The Daily Press

Is tipping getting out of control? Many consumers say yes

- By Haleluya Hadero AP Business Writer

NEW YORK (AP) — Across the country, there’s a silent frustratio­n brewing about an age-old practice that many say is getting out of hand: tipping.

Some fed-up consumers are posting rants on social media complainin­g about tip requests at drive-thrus, while others say they’re tired of being asked to leave a gratuity for a muffin or a simple cup of coffee at their neighborho­od bakery. What’s next, they wonder -- are we going to be tipping our doctors and dentists, too?

As more businesses adopt digital payment methods, customers are automatica­lly being prompted to leave a gratuity — many times as high as 30% — at places they normally wouldn't. And some say it has become more frustratin­g as the price of items has skyrockete­d due to inflation, which eased to 6.5% in December but still remains painfully high.

“Suddenly, these screens are at every establishm­ent we encounter. They're popping up online as well for online orders. And I fear that there is no end,” said etiquette expert Thomas Farley, who considers the whole thing somewhat of “an invasion.”

Unlike tip jars that shoppers can easily ignore if they don’t have spare change, experts say the digital requests can produce social pressure and are more difficult to bypass. And your generosity, or lack thereof, can be laid bare for anyone close enough to glance at the screen — including the workers themselves.

Dylan Schenker is one of them. The 38-year-old earns about $400 a month in tips, which provides a helpful supplement to his $15 hourly wage as a barista at Philadelph­ia café located inside a restaurant. Most of those tips come from consumers who order coffee drinks or interact with the café for other things, such as carryout orders. The gratuity helps cover his monthly rent and eases some of his burdens while he attends graduate school and juggles his job.

Schenker says it's hard to sympathize with consumers who are able to afford pricey coffee drinks but complain about tipping. And he often feels demoralize­d when people don’t leave behind anything extra — especially if they’re regulars.

“Tipping is about making sure the people who are performing that service for you are getting paid what they’re owed,” said Schenker, who’s been working in the service industry for roughly 18 years.

Traditiona­lly, consumers have taken pride in being good tippers at places like restaurant­s, which typically pay their workers lower than the minimum wage in expectatio­n they’ll make up the difference in tips. But academics who study the topic say many consumers are now feeling irritated by automatic tip requests at coffee shops and other counter service eateries where tipping has not typically been expected, workers make at least the minimum wage and service is usually limited.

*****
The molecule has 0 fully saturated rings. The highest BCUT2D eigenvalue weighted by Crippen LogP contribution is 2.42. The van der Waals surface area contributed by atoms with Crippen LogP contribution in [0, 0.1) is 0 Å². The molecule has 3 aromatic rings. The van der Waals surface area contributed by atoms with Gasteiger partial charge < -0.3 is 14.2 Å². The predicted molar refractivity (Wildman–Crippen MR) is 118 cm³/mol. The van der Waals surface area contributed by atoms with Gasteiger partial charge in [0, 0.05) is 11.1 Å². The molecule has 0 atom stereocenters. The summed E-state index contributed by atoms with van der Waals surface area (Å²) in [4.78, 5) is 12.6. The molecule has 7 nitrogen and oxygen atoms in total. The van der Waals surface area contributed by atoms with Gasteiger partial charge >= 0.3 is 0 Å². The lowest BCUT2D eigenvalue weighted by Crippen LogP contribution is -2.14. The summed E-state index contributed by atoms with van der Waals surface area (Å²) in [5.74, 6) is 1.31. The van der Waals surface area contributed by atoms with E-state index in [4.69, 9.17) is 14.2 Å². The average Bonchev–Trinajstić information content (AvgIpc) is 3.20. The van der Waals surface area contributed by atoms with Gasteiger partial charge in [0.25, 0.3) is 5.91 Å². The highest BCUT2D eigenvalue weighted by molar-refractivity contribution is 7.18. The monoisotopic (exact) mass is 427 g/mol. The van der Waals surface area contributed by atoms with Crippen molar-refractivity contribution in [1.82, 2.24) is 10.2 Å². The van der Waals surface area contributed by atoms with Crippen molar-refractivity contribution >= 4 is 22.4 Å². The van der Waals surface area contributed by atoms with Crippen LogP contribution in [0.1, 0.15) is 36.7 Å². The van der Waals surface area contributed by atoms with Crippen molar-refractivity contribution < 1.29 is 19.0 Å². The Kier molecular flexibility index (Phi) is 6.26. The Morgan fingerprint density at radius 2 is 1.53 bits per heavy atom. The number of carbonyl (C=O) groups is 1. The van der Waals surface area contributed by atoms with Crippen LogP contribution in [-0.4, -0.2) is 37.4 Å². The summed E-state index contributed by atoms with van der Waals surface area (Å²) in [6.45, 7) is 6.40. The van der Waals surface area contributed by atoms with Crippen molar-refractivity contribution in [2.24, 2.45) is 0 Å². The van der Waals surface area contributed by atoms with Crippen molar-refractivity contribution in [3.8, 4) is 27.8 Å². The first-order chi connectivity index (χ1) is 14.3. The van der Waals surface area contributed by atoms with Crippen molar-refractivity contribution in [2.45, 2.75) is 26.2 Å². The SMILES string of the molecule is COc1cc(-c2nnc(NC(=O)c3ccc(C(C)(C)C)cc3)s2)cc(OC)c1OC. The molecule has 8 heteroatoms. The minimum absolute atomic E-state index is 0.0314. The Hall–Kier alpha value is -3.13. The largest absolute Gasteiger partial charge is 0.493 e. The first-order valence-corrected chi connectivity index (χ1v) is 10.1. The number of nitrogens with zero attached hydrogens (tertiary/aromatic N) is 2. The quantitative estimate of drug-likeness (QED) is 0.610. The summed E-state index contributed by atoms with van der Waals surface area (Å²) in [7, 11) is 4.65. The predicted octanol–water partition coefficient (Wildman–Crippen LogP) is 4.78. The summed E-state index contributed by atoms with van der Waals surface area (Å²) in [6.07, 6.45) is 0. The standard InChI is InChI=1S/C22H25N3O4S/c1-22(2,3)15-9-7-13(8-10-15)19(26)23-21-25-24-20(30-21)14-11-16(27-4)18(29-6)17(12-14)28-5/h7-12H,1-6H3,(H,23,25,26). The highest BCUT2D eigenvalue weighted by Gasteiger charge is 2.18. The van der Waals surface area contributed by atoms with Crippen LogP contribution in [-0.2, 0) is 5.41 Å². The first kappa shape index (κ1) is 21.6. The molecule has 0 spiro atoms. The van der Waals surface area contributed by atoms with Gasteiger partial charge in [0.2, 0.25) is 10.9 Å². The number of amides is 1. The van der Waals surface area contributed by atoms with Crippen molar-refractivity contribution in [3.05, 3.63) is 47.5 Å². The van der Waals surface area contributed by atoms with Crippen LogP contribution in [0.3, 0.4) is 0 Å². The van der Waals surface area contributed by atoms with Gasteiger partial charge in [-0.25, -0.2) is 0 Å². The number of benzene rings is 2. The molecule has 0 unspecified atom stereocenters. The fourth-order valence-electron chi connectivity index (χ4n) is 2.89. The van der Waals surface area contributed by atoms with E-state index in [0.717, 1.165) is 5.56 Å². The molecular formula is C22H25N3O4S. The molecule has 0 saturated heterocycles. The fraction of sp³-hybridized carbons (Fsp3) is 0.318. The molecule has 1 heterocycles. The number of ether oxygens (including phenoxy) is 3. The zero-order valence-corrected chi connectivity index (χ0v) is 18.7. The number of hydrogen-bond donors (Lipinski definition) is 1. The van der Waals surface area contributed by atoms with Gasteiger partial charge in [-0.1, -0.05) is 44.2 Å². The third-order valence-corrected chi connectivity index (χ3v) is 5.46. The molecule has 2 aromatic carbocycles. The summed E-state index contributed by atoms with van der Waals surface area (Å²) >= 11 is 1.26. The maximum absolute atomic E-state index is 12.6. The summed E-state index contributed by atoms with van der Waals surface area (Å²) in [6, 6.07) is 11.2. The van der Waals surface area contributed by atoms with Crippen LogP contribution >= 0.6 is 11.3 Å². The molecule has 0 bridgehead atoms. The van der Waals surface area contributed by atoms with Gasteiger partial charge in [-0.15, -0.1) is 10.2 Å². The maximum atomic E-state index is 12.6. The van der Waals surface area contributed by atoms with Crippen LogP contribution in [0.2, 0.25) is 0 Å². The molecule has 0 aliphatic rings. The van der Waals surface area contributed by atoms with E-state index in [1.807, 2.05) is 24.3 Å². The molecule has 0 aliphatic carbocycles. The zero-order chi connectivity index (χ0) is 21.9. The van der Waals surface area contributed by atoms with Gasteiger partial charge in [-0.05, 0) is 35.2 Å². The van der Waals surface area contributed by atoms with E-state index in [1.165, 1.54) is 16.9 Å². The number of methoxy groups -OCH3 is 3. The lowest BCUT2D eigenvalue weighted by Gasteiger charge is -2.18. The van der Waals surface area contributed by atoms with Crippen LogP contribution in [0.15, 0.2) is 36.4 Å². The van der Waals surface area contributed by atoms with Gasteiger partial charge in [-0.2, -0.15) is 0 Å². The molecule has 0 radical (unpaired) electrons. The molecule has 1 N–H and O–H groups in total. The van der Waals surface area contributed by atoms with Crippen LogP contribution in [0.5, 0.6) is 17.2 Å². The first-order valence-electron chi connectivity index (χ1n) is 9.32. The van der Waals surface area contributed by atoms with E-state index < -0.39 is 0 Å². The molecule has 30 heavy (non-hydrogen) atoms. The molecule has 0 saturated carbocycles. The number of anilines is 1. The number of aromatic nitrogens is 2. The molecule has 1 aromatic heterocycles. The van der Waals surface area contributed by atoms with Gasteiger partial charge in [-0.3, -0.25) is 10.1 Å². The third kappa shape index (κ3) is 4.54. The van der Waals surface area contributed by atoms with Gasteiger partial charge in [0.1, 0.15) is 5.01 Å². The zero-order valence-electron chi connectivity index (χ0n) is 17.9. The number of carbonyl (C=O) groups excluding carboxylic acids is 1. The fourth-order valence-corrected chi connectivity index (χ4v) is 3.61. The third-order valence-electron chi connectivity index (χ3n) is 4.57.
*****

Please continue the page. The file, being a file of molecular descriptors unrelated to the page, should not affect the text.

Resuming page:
“People do not like unsolicite­d advice,” said Ismail Karabas, a marketing professor at Murray State University who studies tipping. “They don’t like to be asked for things, especially at the wrong time.”

Some of the requests can also come from odd places. Clarissa Moore, a 35-year-old who works as a supervisor at a utility company in Pennsylvan­ia, said even her mortgage company has been asking for tips lately. Typically, she’s happy to leave a gratuity at restaurant­s, and sometimes at coffee shops and other fastfood places when the service is good. But, Moore said she believes consumers shouldn’t be asked to tip nearly everywhere they go — and it shouldn’t be something that’s expected of them.

“It makes you feel bad. You feel like you have to do it because they’re asking you to do it,” she said. “But then you have to think about the position that puts people in. They’re paying for something that they really don’t want to pay for, or they’re tipping when they really don’t want to tip — or can’t afford to tip — because they don’t want to feel bad.”

In the book “Emily Post’s Etiquette,” authors Lizzie Post and Daniel Post Senning advise consumers to tip on ride-shares, like Uber and Lyft, as well as food and beverages, including alcohol. But they also write that it’s up to each person to choose how much to tip at a café or a take-out food service, and that consumers shouldn’t feel embarrasse­d about choosing the lowest suggested tip amount, and don't have to explain themselves if they don’t tip.

Digital payment methods have been around for a number of years, though experts say the pandemic has accelerate­d the trend towards more tipping. Michael Lynn, a consumer behavior professor at Cornell University, said consumers were more generous with tips during the early days of the pandemic in an effort to show support for restaurant­s and other businesses that were hard hit by COVID-19. Many people genuinely wanted to help out and felt sympatheti­c to workers who held jobs that put them more at risk of catching the virus, Lynn said.

Tips at full-service restaurant­s grew by 25.3% in the third quarter of 2022, while gratuities at quick or counter service restaurant­s went up 16.7% compared to the same time in 2021, according to Square, one of the biggest companies operating digital payment methods. Data provided by the company shows continuous growth for the same period since 2019.

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